The Bottom Line
Nov 15 2013 - Samsung tried to deviate from the standard design for an Android tablet and the gamble almost worked. Sure, the tablet runs Android on an Intel Atom processor, but there are lag issues that plague it such that it is not a good experience compared to the standard ARM based competitors. Add to this the fact that they decided to use a lower resolution display without dropping the price accordingly and the tablet is going to be a tough sell. At least Samsung elected to have a high capacity microSD card slot for easy storage expansion and the tablet is one of the lightest and thinnest 10-inch Android tablets on the market.
- Relatively Thin and Light For 10-inch Tablet
- MicroSD Card Slot For Storage Expansion
- Tablet Experiences Lots of Lag
- Lower Resolution Display
- Intel Atom Z2560 Dual Core Atom Mobile Processor
- 1GB PC2-6400 DDR2 Memory
- 16GB Storage
- 10.1" WXGA (1280x800) Multitouch Display
- 1.3 Megapixel Front Camera and 3.0 Megapixel Read Camera
- Intel HD Graphics
- 802.11a/g/n Wireless, Bluetooth
- microUSB 2.0, microSD, 3.5mm Audio
- 9.57" X 6.93" x .31" @ 1.12 lbs.
- Android 4.2
Review - Samsung Galaxy Tab 3
Nov 15 2013 - Samsung was one of the first to produce Android tablets in response to the original iPad and their Galaxy Tab 3 is the latest from the company. The overall look doesn't seemed to have changed that dramatically with the emphasis on a plastic back in white with some metal edges. The plastic offers a decent look but shows fingerprints and smudges quite easily that many other companies have dealt with through texturing or different materials. The home button does return to the face of the tablet below the screen on the bezel which is unfortunate as they are easy to accidentally press. The tablet is extremely thin and light for a 10-inch tablet but has since been eclipsed by the new iPad Air in both of these categories.
Samsung took a very different approach with the Galaxy Tab 3 10.1 compared to its other tablets. Instead of using an ARM based processor, it uses the Intel Atom Z2560 dual core processor that one would associate with running a Windows based tablet. The tablet is instead running a new x86 based version of the Android operating system though. In terms of performance, this should provide it with a solid experience but the new operating system still has some kinks in it that ends up with an experience that is frequently plagued by lag. This is not present in ARM based tablets running the same versions of the Android operating system.
For storage, Samsung only offers the Galaxy Tab 3 10.1 in a single 16GB capacity. This is a typical capacity rating that many tablets start at but it is unusual for it not to have options with 32 or 64GB models. The reason for this is that Samsung has elected to include a microSD card slot that is compatible with SDXC class cards. This means that users can add up to 64GB of storage through the card which is far more affordable than it would cost for internal memory. This is a nice feature that many tablets have been dropping in recent years in favor of just internal storage.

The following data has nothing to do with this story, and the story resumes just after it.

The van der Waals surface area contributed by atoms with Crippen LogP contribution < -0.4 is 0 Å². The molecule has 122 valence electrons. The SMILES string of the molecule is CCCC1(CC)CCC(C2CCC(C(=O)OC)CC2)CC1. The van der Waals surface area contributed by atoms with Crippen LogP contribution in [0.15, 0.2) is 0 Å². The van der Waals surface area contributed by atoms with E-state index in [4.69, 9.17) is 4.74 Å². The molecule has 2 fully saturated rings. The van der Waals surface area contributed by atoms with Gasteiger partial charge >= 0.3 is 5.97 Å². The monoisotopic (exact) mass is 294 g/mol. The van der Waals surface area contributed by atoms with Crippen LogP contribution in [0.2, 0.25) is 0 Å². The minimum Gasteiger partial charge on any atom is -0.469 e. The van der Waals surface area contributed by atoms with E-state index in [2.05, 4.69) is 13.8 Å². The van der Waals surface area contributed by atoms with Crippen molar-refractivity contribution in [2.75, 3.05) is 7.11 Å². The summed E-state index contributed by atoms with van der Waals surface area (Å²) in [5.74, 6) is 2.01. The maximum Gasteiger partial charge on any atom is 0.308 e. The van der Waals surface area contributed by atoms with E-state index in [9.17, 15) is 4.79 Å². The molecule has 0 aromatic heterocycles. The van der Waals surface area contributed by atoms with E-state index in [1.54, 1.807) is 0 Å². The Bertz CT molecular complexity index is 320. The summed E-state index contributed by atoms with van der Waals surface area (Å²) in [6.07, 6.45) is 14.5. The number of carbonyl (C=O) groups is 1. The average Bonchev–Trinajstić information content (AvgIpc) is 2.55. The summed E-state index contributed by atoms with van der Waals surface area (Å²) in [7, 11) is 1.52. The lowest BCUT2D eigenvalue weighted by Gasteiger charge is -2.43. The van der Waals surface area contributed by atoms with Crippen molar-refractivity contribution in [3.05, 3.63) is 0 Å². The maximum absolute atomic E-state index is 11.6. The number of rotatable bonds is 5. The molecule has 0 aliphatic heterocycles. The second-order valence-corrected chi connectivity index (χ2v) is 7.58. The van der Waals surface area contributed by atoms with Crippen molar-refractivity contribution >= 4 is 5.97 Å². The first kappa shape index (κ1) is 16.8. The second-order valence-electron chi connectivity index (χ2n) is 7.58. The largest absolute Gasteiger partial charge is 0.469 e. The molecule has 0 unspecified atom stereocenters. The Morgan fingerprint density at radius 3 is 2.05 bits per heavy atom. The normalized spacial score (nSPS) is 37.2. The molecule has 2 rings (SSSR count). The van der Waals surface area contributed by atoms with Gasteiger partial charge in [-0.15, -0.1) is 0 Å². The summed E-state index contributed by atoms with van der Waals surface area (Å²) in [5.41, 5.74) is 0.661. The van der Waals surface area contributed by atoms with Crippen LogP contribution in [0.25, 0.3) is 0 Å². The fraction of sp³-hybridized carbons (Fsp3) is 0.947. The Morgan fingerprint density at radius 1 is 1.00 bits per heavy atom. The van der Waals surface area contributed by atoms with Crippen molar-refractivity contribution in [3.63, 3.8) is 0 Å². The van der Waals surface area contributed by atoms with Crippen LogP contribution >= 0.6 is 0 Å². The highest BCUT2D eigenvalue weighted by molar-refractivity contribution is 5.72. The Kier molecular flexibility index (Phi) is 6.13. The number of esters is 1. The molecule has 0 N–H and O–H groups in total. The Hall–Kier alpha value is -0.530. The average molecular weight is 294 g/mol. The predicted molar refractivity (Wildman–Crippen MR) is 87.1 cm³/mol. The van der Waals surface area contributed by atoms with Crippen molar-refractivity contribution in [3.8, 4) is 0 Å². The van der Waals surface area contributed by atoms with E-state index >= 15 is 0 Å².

The 10.1-inch display for the Galaxy Tab 3 is nice and large but has the drawback of featuring just a 1280x800 resolution display. This is practically unheard of in modern 10-inch tablets that feature at least 1920x1080 displays or higher. Even the old Google Nexus 10 features a 2560x1600 display. While it certainly does not have a lot of detail in the image, Samsung does make up for this by providing one of the brightest displays on the market that lets it function very well even in tough conditions such as direct sunlight. As noted earlier, there is a lot of lag inherent in this tablet which is apparent in the graphics as well as the interface. It will provide a smooth experience when watching a video but switching between apps can be quite painful.
With its thin profile, Samsung is still able to mange to put a 6,800mAh capacity battery inside of the tablet. The company claims that this can provide up to eight hours of running time. In digital video playback tests, the tablet was able to run for eight and a quarter hours. While this is right on the mark for the reported use it is much lower than either the Apple iPad Air or the Lenovo Yoga Tablet 10 was able to achieve at roughly twelve hours.
With a retail price of $399, the Samsung Galaxy Tab 3 10.1 has some serious pricing issues. Sure, it is far more affordable than the iPad Air which starts at $499 but the Air has a much better screen, better performance and is so much thinner and lighter. On the Android side, you have options such as the now very old Google Nexus 10 as mentioned earlier which has the higher resolution display but it much thicker and heavier. A much newer option is the Lenovo Yoga Tablet 10 which offers a much more stylish and durable design that also features a smoother experience with Android and very long running times.